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U.S. Department of Health and Human Services

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Biotechnology Consultation Agency Response Letter BNF No. 000007

Return to inventory: Completed Consultations on Foods from Genetically Engineered Plant Varieties

See also Biotechnology: Genetically Engineered Plants for Food and Feed and about Submissions on Bioengineered New Plant Varieties


See FDA's memo on BNF No. 000007 for further details

April 5, 1995

Mr. J. Scott Thenell
Regulatory Affairs Manager
DNA Plant Technology Corporation
6701 San Pablo Avenue
Oakland, CA 94608

Dear Mr. Thenell:

This is in regard to your genetically modified tomato with a delayed ripening trait about which you initiated consultations with the agency in March 1993. The new tomato variety has been modified for delayed ripening by insertion of a fragment of the tomato aminocyclopropane carboxylic acid synthase gene using the Transwitch™ gene suppression technology.

As part of bringing your consultation with FDA regarding this product to closure, you submitted a summary of your safety and nutritional assessment of the new tomato variety on September 16, 1994. On October 4, 1994, you also made a detailed oral presentation of the data that support your submission. It is our understanding that these communications were intended by DNA Plant Technology (DNAPT) to inform FDA of the steps taken to ensure that this product complies with those legal and regulatory requirements that fall within FDA's jurisdiction. Further, it is our understanding that, based on the safety and nutritional assessment you have conducted, you have concluded that the new tomato variety is substantially equivalent in composition, safety, or any other relevant parameter to tomato varieties currently on the market and that it does not raise issues that would require premarket review or approval by FDA. All materials relevant to this consultation have been placed in a file that has been designated BNF 0007 and that will be maintained in the Office of Premarket Approval.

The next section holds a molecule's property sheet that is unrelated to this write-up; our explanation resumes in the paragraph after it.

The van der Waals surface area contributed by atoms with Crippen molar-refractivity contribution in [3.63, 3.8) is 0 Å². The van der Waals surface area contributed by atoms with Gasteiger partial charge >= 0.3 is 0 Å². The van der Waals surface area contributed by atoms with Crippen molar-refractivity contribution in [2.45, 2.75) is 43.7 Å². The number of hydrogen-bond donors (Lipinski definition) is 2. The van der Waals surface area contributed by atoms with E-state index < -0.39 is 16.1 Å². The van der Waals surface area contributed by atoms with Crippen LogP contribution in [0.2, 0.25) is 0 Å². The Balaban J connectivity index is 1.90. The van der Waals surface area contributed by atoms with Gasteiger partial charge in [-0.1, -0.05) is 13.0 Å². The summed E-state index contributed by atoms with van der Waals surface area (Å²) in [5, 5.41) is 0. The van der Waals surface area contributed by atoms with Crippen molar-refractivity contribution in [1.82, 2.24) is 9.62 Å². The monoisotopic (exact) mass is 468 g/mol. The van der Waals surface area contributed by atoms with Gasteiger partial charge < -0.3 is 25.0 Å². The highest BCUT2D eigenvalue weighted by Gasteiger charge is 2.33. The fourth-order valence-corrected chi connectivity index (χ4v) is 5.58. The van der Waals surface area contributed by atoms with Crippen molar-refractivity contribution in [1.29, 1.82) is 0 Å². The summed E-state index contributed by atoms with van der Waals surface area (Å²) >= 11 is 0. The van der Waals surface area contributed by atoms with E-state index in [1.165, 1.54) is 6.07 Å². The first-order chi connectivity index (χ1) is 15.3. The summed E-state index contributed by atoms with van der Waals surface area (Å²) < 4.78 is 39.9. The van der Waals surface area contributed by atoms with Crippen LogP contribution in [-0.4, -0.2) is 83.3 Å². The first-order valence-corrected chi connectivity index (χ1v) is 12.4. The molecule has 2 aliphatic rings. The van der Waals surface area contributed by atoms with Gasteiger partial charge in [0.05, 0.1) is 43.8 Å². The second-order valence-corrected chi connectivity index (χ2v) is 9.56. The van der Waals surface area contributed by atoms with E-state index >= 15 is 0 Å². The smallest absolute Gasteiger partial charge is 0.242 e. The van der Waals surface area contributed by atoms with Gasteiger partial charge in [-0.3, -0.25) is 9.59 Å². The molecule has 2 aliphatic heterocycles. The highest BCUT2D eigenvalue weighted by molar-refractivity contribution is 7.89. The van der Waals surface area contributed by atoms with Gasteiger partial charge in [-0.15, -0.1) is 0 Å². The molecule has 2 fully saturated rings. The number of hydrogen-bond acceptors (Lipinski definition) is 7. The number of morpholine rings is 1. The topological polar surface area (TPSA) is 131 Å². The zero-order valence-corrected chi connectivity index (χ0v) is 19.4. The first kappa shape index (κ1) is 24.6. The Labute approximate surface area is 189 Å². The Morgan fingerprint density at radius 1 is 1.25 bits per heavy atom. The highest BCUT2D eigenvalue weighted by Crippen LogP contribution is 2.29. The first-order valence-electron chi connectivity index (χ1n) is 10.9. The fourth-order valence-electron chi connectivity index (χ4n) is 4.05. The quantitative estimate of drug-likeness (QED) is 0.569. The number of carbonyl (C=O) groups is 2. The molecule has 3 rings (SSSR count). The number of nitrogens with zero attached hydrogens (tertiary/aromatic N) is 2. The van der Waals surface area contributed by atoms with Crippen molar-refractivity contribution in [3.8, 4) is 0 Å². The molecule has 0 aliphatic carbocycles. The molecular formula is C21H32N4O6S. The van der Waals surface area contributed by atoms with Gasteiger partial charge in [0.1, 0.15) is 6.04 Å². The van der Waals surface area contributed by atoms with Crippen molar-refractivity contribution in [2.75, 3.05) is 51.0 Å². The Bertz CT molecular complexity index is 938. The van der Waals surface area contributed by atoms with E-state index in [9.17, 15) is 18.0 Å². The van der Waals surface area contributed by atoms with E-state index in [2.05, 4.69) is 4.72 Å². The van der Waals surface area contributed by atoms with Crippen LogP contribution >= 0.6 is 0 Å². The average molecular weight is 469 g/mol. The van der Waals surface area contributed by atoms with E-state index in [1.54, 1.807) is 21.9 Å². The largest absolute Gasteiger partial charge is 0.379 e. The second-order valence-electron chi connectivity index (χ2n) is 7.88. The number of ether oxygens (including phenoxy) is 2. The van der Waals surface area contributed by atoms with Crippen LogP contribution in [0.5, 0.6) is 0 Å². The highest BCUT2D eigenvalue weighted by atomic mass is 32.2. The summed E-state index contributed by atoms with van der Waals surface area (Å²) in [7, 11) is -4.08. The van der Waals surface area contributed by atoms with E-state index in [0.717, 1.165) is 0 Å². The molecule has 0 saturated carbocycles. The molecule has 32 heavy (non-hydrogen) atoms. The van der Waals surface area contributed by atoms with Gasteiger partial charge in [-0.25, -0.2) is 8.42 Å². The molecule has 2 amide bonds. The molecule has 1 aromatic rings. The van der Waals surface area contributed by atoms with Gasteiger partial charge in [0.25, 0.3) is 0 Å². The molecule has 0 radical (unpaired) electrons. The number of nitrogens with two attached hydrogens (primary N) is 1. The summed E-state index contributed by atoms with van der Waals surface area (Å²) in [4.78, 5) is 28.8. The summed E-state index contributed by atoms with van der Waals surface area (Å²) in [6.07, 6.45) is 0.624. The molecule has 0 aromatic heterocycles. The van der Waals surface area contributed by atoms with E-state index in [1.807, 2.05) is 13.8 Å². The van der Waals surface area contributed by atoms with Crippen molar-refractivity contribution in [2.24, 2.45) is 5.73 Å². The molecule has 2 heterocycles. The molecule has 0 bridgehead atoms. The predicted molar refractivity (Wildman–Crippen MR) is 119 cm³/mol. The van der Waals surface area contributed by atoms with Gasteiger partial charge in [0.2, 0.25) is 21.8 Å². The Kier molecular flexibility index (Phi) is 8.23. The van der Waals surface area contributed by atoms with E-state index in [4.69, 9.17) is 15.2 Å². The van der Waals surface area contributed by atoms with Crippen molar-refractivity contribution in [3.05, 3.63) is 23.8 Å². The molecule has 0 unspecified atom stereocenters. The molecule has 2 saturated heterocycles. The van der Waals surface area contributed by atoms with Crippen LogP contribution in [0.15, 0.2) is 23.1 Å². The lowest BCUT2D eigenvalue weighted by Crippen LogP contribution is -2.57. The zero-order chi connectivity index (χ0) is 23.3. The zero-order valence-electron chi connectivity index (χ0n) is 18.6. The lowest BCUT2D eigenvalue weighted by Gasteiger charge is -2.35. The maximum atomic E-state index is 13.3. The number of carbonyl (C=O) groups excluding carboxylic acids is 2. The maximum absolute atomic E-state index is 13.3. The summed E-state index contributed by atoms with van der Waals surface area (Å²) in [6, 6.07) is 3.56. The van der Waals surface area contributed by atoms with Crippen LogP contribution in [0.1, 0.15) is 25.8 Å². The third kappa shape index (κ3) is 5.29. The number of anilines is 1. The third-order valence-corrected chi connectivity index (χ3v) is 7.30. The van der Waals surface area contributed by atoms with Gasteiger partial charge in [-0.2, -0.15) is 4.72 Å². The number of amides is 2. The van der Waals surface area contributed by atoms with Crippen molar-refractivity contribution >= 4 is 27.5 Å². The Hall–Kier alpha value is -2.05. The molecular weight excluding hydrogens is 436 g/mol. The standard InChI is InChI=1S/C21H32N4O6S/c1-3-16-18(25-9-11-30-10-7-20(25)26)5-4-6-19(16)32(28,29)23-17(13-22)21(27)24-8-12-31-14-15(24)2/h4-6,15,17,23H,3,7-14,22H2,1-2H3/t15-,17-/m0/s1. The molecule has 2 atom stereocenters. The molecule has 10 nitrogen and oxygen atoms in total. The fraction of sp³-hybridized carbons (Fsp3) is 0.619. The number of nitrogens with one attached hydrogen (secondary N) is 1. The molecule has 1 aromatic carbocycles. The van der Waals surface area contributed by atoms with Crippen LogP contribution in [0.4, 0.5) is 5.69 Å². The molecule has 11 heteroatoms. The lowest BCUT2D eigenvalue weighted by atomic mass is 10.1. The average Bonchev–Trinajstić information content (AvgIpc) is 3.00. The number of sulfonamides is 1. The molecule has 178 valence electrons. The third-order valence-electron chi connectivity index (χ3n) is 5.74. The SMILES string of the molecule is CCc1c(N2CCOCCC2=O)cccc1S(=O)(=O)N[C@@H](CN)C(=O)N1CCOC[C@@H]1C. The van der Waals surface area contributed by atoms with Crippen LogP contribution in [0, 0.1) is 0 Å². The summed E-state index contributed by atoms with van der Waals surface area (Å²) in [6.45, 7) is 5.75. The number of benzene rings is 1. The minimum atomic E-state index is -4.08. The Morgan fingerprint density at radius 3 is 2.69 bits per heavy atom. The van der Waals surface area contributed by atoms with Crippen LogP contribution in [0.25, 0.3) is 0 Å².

Based on the description of the data and information presented during the consultations, the new tomato variety does not appear to be significantly altered within the meaning of 21 CFR 170.30(f)(2). We have no additional questions concerning this product at this time. However, as you are aware, it is DNAPT's continued responsibility to ensure that foods the firm markets are safe, wholesome and in compliance with all applicable legal and regulatory requirements.

Sincerely yours,

Alan M. Rulis, Ph.D.
Acting Director
Office of Premarket Approval
Center for Food Safety
      and Applied Nutrition